THE MONKEY KID

About the Cultural Revolution

Prior to the film's French release,The Monkey Kid was shown to children between six and 13 in government-sponsored screenings throughout the Seine-Saint-Denis section of Paris. This essay was written by Xiao-Yen Wang, director of The Monkey Kid, as part of a study guide for these schoolchildren.

The Cultural Revolution was the product of the power struggle among China's leaders. Used by Chairman Mao to solidify his power, the movement involved every adult and child in China. Chairman Mao utilized mass force to destroy those with different ideas.

Chairman Mao became the "god of the nation." "The Red Sun," we called him. By the middle period of the Cultural Revolution, everyone had to chant daily in public, "We pray Chairman Mao will live forever! Forever! Forever!" The same salutation had been used for emperors in the imperial court. Chairman Mao became the nation's sole subject — every song, every dance, every book: a tribute to Mao.

The first few years of the Cultural Revolution were a time of uncontained violence, of blood and physical abuse. All schools — elementary, high school, university — were closed to set loose the key element of the movement: students became the "Red Guards" who denounced and destroyed their teachers and professors. They joined with masses of all ages to become "soldiers of the Revolution" searching for targets: intellectuals and people in high positions. Millions were killed.

In the ensuing stage of the Cultural Revolution, tens of millions of high school students were sent from the cities to live and work in the distant countryside, their education cut short. Most stayed over ten years, well past the end of the Cultural Revolution.

Following, in 1970, was the period of indoctrination and brainwashing. The nation was flooded with Mao's Little Red Books, and everyone was required to read "The Thoughts of Chairman Mao" daily — to memorize them, to recite them by heart. This was the time that The Monkey Kid takes place.

As a child during the Cultural Revolution, I knew nothing of what I know now. I only saw what was happening around me. And what was happening was chaos.

At the beginning of the Cultural Revolution everything was flipped black to white. Meek people suddenly became fanatically revolutionary, dressed all in army-green and waving banners, jumping up and down, denouncing neighbors. People who had been highly respected became the target of the Revolution.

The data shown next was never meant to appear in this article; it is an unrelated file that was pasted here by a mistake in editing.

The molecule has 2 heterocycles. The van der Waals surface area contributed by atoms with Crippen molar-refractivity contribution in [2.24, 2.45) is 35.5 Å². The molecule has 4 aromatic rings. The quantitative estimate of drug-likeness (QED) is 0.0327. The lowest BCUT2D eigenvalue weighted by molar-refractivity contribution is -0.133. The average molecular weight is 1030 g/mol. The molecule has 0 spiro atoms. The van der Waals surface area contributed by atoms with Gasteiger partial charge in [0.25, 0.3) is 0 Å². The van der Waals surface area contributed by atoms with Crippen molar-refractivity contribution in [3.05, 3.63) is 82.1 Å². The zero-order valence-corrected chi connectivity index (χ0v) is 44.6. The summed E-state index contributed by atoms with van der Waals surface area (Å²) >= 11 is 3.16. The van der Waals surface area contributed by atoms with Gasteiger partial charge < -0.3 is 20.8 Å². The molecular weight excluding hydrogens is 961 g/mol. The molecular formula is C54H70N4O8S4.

Slowly, the term "culture revolution" sunk in. And I began to understand: anything old — old concepts, old books, old fashions, even "old people" (meaning high officials) — anything linked to the West "needed to be beaten down." I used to sneak to the meetings at my father's institute to see "uncles" and "aunties" from the neighborhood — people I had known since I was two — kneeling head-bowed, wearing big, tall hats and huge signs round their necks saying "I am a traitor." Thousands of people shouted, "Down with the traitor Hong!" "Down with the traitor Zhang!"

This was the first time I encountered the fear that something might happen to my intellectual parents. Later, I found out my father was already sweeping streets and cleaning toilets. I grew up fast.

The Monkey Kid concerns a later period of the Cultural Revolution, the period of my most vivid memories, when I was older and more conscious. It was a time when everyone learned to keep a fine balance, to draw the best from the darkness. Like every child of intellectuals, I was shielded by my parents from the reality of the times — not just to create a semblance of a "normal" childhood, but because the less a child knew, the less chance she'd inadvertently blurt out thoughts she wasn't supposed to have.

In the script I avoided "explaining things": consciously leaping up to point out political dramas. The Monkey Kid is not a film about the Cultural Revolution. It is the story of one girl and the Cultural Revolution is seen from her point of view.

The story of The Monkey Kid is common to all children of my "generation" — the millions whose parents had been shipped to the countryside. Most children had been sealed off by their parents from the terror of the Cultural Revolution. With parents gone, they quickly learned to fend for themselves.

Every person in China, willing or not, was sucked into the beliefs and the workings of the Cultural Revolution.